Ferric iron

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Also designated Iron(III), Fe3+. Ferric iron can be reduced to ferrous iron if the conditions are right.


Ferric iron is the mineral solvent in the bioleaching reaction.

A lack of iron in bioleaching can be remediated in most cases by adding iron in some form, preferably as pyrite because by oxidation of pyrite not only iron ions are formed but also hydrogen ions.

In ponds on the top of dumps operated by the pond system, ferric iron compounds often precipitate. This hinders the infiltration of the liquid by plugging the upper layer of the ore dump. From time to time the precipitates have to be scraped off.

Ferric to ferrous iron ratio

Microbes have different affinities for metal-ion substrates like Fe(II). They also have different tolerances to metal-ions like Fe(III)). Therefore the ferric to ferrous iron ratio (redox potential) is a factor which may affect the relative amounts of species in certain microbial communities.

Iron(II) and Iron(III) matters in competition

Concerning the competition between 'Leptospirillum' and T. ferrooxidans:

"The main factor in determining which bacteria are likely to dominate commercial bioleaching or biooxidation processes is the ferric to ferrous iron ratio (redox potential). The redox potential will be affected by whether treatment of an ore is carried out using a batch culture or continuous culture type of process. Under batch culture conditions the ferric to ferrous iron concentration (redox potential) is low at the start of oxidation, but high once all the ferrous iron has been oxidized to ferric.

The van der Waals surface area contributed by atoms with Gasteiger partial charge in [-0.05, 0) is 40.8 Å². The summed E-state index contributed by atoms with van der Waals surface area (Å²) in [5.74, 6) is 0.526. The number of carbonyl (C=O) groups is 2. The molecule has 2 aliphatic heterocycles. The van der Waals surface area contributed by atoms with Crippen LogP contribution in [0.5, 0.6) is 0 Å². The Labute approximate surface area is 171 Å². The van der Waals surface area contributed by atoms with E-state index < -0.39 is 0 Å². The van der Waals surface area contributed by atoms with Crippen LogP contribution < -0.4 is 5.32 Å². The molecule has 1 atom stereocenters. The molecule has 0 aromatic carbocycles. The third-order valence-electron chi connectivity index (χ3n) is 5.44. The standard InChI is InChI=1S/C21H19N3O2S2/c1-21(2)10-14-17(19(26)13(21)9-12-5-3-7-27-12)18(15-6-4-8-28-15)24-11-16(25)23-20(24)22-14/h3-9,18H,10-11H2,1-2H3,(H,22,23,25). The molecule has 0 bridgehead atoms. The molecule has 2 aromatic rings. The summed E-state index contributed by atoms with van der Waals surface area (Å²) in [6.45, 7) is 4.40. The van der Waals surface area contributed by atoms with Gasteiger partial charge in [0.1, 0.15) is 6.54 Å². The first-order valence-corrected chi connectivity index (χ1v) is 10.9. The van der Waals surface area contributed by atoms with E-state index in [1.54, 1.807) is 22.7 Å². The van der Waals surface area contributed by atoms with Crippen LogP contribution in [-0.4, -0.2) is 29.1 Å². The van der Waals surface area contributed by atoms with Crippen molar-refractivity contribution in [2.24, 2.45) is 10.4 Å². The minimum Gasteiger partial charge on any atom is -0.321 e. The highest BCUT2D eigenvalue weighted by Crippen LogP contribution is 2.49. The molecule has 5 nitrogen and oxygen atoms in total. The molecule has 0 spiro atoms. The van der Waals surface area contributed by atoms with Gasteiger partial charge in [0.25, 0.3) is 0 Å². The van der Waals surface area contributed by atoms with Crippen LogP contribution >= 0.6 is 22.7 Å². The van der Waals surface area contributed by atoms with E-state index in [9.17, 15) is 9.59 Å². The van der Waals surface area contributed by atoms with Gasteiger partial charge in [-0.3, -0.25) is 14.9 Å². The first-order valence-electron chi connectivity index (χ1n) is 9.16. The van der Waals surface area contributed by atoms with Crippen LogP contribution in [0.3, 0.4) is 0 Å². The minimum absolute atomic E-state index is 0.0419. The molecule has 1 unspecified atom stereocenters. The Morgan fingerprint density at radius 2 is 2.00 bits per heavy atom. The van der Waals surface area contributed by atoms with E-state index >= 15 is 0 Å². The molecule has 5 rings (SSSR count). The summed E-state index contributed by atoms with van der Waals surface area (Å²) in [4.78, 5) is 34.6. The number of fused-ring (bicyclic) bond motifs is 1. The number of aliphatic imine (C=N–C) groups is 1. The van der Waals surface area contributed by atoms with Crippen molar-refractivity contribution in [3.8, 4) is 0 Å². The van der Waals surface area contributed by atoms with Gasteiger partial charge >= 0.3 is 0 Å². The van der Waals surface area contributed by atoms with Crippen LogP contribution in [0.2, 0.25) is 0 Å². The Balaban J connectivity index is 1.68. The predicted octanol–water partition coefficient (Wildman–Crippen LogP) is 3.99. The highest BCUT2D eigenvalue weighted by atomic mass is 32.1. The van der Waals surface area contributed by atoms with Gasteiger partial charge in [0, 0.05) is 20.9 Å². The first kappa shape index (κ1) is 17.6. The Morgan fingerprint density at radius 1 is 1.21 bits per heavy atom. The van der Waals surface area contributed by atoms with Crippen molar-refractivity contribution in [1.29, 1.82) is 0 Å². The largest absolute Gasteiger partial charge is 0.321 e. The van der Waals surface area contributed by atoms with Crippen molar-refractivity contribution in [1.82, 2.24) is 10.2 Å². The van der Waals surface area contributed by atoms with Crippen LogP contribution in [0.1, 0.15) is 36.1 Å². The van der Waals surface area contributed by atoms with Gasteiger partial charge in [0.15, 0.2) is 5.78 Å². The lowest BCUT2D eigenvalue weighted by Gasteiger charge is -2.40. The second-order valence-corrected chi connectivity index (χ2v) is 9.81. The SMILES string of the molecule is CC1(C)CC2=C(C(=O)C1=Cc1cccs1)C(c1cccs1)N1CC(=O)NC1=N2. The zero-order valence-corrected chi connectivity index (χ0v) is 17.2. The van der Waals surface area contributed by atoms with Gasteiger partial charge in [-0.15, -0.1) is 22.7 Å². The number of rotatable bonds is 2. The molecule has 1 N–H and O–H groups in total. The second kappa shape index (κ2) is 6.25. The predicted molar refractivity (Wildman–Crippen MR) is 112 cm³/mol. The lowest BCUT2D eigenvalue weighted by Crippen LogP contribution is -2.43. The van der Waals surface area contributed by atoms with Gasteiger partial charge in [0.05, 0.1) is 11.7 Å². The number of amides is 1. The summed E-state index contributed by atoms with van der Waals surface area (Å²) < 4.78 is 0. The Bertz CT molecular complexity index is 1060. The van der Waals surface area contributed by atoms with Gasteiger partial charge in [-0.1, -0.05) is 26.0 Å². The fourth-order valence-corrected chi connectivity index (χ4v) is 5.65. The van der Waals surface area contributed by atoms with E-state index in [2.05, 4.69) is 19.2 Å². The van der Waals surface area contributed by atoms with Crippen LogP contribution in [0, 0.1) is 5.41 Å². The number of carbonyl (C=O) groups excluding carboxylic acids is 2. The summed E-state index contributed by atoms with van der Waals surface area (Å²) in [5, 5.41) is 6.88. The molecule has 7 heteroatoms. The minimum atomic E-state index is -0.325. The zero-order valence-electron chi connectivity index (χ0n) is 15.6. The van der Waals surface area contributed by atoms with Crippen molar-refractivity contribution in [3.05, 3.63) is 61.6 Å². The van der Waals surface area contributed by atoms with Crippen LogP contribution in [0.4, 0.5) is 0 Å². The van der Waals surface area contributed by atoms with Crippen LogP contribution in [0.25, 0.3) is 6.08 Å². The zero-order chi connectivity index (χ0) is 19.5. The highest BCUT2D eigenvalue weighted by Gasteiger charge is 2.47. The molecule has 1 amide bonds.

When grown in batch culture in a liquid ferrous iron or pyrite medium, T. ferrooxidans will initially outgrow its iron-oxidizing competitors and dominate the population. This is largely because during the initial stages of batch culture the redox potential is low and T. ferrooxidans has a faster growth rate than `Leptospirillum' (Fig. 1, below 690 mV). Under such conditions T. ferrooxidans is able to build up large numbers of cells before conditions become more favourable for `L. ferrooxidans'. However, because the leptospirilli have a greater affinity for ferrous iron and are less sensitive to inhibition by ferric iron on prolonged aeration `L. ferrooxidans' is likely to dominate (Norris et al., 1988). "

Source: “Reasons why 'Leptospirillum'-like species rather than Thiobacillus ferrooxidans are the dominant iron-oxidizing bacteria in many commercial processes for the biooxidation of pyrite and related ores.” [1]

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